The Leap Motion looks interesting. OK, it looks awesome. Sort of… I mean, I’m all for “new” interfaces for computers, but the whole “say goodbye to your mouse and keyboard” bit? I don’t buy it, and I don’t want to buy it. More accurate than a mouse? Again, I’m not convinced. And as for the “more natural” part of it, while it’s true I’ve been using my hands and fingers my entire life, I’ve been using a keyboard for more than 30 years, and a mouse for over 20 years, and at this point, it’s pretty damn natural. Nothing feels “unnatural” to me about using a keyboard and mouse. If something better comes along, I’d be happy to try it. The iPad does a really good job of using a touch interface, and for specific tasks, it’s wonderful, and much better than a keyboard and mouse, though I feel a lot of that has to do with how and where I use an iPad.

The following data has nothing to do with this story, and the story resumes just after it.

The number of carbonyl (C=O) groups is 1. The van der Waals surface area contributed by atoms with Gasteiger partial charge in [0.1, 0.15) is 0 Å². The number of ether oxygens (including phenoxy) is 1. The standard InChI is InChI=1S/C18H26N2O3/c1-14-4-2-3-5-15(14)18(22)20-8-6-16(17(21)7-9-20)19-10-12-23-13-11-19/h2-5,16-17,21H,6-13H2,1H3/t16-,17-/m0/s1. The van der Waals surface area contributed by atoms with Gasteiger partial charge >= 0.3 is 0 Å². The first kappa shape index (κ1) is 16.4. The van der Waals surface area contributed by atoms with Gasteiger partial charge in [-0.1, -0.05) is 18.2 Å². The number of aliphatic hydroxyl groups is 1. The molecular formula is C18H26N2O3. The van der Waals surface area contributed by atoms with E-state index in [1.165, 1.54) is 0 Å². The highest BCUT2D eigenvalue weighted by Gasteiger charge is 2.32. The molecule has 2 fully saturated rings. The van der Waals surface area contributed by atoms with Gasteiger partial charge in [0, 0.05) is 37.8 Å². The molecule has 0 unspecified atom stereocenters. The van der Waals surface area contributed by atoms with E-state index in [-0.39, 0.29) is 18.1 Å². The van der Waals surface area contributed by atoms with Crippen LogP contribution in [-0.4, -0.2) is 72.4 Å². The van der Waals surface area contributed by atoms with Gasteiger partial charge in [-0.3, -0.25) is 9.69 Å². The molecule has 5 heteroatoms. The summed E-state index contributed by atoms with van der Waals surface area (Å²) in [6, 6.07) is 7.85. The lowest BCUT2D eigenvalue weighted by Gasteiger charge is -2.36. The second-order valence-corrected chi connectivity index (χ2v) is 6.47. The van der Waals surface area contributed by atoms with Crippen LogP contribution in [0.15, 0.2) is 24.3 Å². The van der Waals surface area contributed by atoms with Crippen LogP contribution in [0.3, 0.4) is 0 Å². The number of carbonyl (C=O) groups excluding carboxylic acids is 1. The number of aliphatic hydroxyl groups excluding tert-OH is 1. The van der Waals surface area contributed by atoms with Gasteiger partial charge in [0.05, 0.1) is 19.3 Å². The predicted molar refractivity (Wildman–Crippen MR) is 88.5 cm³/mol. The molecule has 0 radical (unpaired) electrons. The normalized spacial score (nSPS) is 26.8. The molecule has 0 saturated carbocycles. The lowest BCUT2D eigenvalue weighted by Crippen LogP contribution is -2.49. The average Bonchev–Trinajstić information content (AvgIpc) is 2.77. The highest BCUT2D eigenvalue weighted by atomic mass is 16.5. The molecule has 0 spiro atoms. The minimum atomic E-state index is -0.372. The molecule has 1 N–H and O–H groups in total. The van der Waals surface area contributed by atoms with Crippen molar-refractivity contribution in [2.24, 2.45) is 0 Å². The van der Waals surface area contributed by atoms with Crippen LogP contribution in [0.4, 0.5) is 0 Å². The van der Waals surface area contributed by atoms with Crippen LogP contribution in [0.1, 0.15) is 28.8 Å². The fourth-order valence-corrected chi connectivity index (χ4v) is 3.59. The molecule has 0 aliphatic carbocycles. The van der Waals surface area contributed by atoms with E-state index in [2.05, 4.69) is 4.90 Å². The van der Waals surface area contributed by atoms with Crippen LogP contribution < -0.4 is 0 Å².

In the air

I’m not really sure how signing your name or writing in thin air is natural or better/easier that the alternatives. Sure, it looks like it could be fun, and I do see the possibilities for new things, but I made the joke(?) yesterday that what we really need is a method of using computers that requires us to keep our arms in the air for 10 hours a day. I know we should all use standing desks and be on the move, but I also really like sitting at a desk, supporting my arms, and using a keyboard and mouse. For the great majority of what I do with a computer, it works well.